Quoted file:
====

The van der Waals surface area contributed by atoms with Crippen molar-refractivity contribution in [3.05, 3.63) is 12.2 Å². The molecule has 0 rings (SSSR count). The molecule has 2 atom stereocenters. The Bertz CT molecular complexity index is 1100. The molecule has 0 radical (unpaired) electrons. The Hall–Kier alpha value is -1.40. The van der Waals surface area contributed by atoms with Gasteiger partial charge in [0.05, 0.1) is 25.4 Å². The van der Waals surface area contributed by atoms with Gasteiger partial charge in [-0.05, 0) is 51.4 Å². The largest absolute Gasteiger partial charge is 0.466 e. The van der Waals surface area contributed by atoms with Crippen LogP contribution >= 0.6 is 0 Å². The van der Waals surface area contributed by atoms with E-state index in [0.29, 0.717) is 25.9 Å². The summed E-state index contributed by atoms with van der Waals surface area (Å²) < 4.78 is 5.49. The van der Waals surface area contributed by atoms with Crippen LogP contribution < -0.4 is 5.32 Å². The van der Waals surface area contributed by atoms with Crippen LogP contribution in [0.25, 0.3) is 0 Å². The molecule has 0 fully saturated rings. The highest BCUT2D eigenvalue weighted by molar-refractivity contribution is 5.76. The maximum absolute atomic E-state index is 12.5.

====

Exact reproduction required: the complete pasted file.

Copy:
The van der Waals surface area contributed by atoms with Crippen molar-refractivity contribution in [3.05, 3.63) is 12.2 Å². The molecule has 0 rings (SSSR count). The molecule has 2 atom stereocenters. The Bertz CT molecular complexity index is 1100. The molecule has 0 radical (unpaired) electrons. The Hall–Kier alpha value is -1.40. The van der Waals surface area contributed by atoms with Gasteiger partial charge in [0.05, 0.1) is 25.4 Å². The van der Waals surface area contributed by atoms with Gasteiger partial charge in [-0.05, 0) is 51.4 Å². The largest absolute Gasteiger partial charge is 0.466 e. The van der Waals surface area contributed by atoms with Crippen LogP contribution >= 0.6 is 0 Å². The van der Waals surface area contributed by atoms with E-state index in [0.29, 0.717) is 25.9 Å². The summed E-state index contributed by atoms with van der Waals surface area (Å²) < 4.78 is 5.49. The van der Waals surface area contributed by atoms with Crippen LogP contribution < -0.4 is 5.32 Å². The van der Waals surface area contributed by atoms with Crippen LogP contribution in [0.25, 0.3) is 0 Å². The molecule has 0 fully saturated rings. The highest BCUT2D eigenvalue weighted by molar-refractivity contribution is 5.76. The maximum absolute atomic E-state index is 12.5.